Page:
SOCIAL CIRCLE, Ga. - The Georgia Department of Natural Resources is offering a $1,000 grant to a third-, fourth- or fifth-grade public or private school teacher in the state who demonstrates exceptional energy and innovation in teaching life sciences.
Science specialists covering those grade levels may also apply for the Conservation Teacher of the Year grant, according to the Nongame Conservation Section, part of DNR’s Wildlife Resources Division.
The grant is coordinated by the Nongame Conservation Section and made possible through support from The Environmental Resource Network (TERN), a friends group of the section.
Through education, research and management, Nongame Conservation works to safeguard Georgia's native diversity of wild animals, plants and their habitats, while also striving to increase public enjoyment of the outdoors. The purpose of the grant is to recognize and help an outstanding teacher who uses Georgia’s nongame wildlife as the context for learning, according to Linda May, DNR environmental outreach coordinator.
“Students love learning outdoors,” May said. “Through their natural curiosity, children develop a fondness for wildlife and the places they call home. Ultimately, this awareness and appreciation prompt them to become good environmental stewards – and then our natural resources benefit, too.”
Nongame refers to native animals that are not fished or hunted, such as gopher tortoises and songbirds, and native plants like flowering dogwoods, coral honeysuckle and purple pitcherplants.
Previous grant recipients guided student learning through outdoor experiences. For example, students at Unity Grove Elementary in Locust Grove catalogued the plants and animals found on their school grounds through a “bioblitz.” Fifth-grade teacher Melanie Hartfield coordinated this effort, using grant funds to buy naturalist backpacks, binoculars and other supplies. Her students identified their findings, created an e-book and taught the school’s third-graders about wildlife and habitats. Through cross-curricular activities, students gathered valuable information about Georgia’s native and invasive exotic species, gained an appreciation for nature, and became better stewards.
Last year, third-grade teacher Tiffany Smith was awarded the $1,000 grant for her students’ proposal to create a bog garden out of a regularly flooded area at Samuel E. Hubbard Elementary in Forsyth. Completed during the school year, the bog garden solved a water runoff problem and serves as an outdoor classroom for students to learn about native plant and animal interactions. To make sure the garden will be maintained and used in the future, Smith developed a long-term sustainability plan.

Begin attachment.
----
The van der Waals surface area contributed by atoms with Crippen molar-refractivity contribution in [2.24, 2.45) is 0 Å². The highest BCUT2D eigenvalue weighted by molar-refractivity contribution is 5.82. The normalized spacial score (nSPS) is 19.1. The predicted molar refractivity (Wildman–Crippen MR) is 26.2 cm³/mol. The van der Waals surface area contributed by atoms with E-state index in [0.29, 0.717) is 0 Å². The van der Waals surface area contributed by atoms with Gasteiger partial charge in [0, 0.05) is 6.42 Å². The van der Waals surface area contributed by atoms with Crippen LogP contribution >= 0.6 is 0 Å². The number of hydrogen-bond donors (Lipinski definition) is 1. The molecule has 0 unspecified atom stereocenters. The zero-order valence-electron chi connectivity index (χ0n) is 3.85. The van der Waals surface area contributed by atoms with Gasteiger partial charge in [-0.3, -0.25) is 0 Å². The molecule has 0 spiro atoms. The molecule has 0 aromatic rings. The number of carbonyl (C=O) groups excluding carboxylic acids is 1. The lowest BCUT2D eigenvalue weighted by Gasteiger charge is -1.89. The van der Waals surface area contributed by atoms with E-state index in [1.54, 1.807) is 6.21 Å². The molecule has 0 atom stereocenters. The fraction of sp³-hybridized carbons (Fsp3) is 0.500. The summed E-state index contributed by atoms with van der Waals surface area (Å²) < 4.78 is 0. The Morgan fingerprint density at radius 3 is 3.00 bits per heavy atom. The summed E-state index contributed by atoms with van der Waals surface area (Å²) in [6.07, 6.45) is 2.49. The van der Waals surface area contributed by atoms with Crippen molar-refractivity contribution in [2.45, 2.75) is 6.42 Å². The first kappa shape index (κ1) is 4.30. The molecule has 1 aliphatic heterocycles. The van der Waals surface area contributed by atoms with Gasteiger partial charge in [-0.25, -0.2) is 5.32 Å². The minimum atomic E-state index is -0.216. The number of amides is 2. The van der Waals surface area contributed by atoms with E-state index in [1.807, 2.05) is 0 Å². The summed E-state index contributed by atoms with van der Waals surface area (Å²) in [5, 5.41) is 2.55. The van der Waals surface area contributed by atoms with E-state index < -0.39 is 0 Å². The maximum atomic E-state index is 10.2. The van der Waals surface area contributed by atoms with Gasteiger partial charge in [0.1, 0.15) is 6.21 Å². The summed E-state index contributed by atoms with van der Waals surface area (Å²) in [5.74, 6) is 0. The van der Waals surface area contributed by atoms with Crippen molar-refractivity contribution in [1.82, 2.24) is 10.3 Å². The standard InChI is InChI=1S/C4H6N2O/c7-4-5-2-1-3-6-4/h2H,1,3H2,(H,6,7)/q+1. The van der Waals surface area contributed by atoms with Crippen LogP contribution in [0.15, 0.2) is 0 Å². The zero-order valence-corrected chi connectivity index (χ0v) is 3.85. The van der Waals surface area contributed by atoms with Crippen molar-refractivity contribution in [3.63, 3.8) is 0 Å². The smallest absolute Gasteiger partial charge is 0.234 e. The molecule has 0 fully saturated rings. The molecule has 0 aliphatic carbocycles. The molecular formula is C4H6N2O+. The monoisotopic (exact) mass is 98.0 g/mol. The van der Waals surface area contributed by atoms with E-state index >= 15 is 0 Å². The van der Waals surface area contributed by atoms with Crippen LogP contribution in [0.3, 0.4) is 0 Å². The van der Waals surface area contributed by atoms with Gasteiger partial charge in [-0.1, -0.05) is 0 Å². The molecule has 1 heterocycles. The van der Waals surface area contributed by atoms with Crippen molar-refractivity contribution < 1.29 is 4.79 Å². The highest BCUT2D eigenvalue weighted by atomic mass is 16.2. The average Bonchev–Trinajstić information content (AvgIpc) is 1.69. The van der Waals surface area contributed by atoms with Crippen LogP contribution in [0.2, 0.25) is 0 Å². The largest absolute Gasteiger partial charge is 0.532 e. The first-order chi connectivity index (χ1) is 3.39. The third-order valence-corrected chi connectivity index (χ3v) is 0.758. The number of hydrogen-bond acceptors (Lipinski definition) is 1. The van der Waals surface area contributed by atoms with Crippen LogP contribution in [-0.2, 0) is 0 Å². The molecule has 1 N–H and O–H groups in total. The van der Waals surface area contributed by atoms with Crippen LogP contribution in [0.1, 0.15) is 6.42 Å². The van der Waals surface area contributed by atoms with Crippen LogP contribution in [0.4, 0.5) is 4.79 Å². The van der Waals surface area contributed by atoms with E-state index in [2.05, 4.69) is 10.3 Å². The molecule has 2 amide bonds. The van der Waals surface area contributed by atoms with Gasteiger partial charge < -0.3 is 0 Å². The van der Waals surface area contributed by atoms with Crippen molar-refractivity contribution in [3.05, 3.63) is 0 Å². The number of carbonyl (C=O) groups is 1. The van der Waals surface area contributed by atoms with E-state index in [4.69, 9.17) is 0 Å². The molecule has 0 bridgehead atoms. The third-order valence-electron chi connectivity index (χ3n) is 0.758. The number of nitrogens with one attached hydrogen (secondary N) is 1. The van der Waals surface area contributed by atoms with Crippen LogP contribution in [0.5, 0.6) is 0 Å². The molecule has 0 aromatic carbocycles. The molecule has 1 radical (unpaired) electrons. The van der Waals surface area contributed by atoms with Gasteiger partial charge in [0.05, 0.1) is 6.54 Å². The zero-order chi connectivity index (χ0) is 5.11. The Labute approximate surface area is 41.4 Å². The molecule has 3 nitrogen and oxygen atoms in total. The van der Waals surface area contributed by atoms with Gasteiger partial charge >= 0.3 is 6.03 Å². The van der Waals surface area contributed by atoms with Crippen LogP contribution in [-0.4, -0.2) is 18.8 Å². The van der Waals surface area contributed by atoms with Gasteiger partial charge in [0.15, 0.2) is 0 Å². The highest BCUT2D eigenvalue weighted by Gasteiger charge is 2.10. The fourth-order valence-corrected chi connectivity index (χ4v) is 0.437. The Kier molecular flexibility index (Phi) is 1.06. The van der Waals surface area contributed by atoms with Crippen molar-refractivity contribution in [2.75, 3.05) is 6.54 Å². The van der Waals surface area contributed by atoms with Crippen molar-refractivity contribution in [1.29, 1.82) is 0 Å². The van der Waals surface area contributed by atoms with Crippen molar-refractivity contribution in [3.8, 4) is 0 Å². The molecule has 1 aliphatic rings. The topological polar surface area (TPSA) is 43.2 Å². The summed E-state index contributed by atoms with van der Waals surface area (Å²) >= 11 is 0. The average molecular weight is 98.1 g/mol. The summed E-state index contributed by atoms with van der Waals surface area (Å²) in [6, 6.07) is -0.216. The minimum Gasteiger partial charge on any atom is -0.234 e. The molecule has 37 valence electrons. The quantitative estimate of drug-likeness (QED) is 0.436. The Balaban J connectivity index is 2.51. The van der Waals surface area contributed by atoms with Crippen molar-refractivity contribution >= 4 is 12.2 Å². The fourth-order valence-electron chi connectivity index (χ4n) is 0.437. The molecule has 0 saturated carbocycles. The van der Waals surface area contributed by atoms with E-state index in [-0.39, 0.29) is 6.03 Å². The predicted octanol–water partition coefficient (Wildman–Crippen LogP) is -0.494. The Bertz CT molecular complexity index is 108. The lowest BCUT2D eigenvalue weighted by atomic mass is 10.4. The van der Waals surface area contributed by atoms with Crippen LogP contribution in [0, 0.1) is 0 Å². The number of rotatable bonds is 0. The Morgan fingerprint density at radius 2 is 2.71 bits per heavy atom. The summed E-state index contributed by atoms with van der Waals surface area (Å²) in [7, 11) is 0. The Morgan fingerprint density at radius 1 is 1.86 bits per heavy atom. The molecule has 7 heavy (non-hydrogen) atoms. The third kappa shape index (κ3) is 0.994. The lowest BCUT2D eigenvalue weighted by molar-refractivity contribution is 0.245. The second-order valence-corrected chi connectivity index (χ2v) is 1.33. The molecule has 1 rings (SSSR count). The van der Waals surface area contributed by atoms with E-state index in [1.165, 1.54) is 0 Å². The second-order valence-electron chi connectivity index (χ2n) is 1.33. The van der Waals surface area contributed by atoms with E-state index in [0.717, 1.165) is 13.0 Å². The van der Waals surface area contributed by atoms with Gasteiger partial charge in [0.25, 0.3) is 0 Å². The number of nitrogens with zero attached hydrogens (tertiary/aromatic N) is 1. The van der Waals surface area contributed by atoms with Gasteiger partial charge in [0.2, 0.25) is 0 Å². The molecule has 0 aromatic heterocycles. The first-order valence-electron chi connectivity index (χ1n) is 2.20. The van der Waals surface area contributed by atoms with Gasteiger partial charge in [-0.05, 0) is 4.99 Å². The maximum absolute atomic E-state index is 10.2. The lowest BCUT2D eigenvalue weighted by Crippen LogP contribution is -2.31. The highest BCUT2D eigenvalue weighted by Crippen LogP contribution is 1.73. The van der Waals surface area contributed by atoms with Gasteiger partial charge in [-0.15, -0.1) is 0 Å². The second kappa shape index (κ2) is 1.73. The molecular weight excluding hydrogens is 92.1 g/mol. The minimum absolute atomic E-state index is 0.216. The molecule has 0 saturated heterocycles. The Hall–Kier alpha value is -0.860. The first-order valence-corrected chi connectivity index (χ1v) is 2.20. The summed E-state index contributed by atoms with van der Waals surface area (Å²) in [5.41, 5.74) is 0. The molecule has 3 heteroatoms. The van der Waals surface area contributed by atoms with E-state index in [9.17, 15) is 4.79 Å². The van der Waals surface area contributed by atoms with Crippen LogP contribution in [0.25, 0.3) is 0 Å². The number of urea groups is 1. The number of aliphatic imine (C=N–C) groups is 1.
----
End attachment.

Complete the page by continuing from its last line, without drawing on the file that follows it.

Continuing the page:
This fall, another talented teacher will be selected to receive funding based on project design, which will be evaluated through grant proposal questions. Projects that are especially creative and teach about Georgia’s rare or endangered species, as well as solid projects that have no other means of funding, will earn bonus points. See www.georgiawildlife.com/TeachingConservationGrant for details.
The deadline to apply is Oct. 16, 2017. DNR will notify the grant winner by Oct. 30, 2017.
For more information about the grant, please contact Linda May (firstname.lastname@example.org, 706-557-3226) or Anna Yellin (email@example.com, 706-557-3283).
Conservation teacher grant/at a glance
- $1,000 grant to a Georgia third-, fourth- or fifth-grade public or private school teacher (including science specialists) who demonstrates exceptional energy and innovation in teaching life sciences.
- Provided by the Georgia DNR Nongame Conservation Section and The Environmental Resource Network, or TERN, friends group of the nongame section.
- Deadline to apply is Oct. 16. Recipient announced by Oct. 30.
- For more: www.georgiawildlife.com/TeachingConservationGrant or contact Linda May (firstname.lastname@example.org, 706-557-3226) or Anna Yellin (email@example.com, 706-557-3283).